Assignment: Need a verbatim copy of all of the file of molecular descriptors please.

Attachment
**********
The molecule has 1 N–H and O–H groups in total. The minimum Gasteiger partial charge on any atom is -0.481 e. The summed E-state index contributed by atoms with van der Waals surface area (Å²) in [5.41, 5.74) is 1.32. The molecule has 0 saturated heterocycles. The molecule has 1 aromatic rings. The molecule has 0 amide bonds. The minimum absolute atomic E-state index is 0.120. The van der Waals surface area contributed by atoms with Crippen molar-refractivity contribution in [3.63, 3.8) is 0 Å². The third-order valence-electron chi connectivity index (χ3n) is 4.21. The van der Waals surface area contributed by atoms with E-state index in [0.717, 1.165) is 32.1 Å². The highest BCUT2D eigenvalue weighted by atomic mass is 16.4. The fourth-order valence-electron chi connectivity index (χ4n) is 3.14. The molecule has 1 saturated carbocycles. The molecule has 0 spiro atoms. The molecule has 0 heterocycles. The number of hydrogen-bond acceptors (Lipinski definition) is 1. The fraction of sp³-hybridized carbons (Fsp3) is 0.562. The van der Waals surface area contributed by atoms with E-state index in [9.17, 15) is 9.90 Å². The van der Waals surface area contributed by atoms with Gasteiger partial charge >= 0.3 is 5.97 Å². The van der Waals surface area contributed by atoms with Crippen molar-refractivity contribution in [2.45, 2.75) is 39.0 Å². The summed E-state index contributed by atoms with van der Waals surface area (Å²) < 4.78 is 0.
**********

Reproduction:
The molecule has 1 N–H and O–H groups in total. The minimum Gasteiger partial charge on any atom is -0.481 e. The summed E-state index contributed by atoms with van der Waals surface area (Å²) in [5.41, 5.74) is 1.32. The molecule has 0 saturated heterocycles. The molecule has 1 aromatic rings. The molecule has 0 amide bonds. The minimum absolute atomic E-state index is 0.120. The van der Waals surface area contributed by atoms with Crippen molar-refractivity contribution in [3.63, 3.8) is 0 Å². The third-order valence-electron chi connectivity index (χ3n) is 4.21. The van der Waals surface area contributed by atoms with E-state index in [0.717, 1.165) is 32.1 Å². The highest BCUT2D eigenvalue weighted by atomic mass is 16.4. The fourth-order valence-electron chi connectivity index (χ4n) is 3.14. The molecule has 1 saturated carbocycles. The molecule has 0 spiro atoms. The molecule has 0 heterocycles. The number of hydrogen-bond acceptors (Lipinski definition) is 1. The fraction of sp³-hybridized carbons (Fsp3) is 0.562. The van der Waals surface area contributed by atoms with E-state index in [9.17, 15) is 9.90 Å². The van der Waals surface area contributed by atoms with Gasteiger partial charge >= 0.3 is 5.97 Å². The van der Waals surface area contributed by atoms with Crippen molar-refractivity contribution in [2.45, 2.75) is 39.0 Å². The summed E-state index contributed by atoms with van der Waals surface area (Å²) < 4.78 is 0.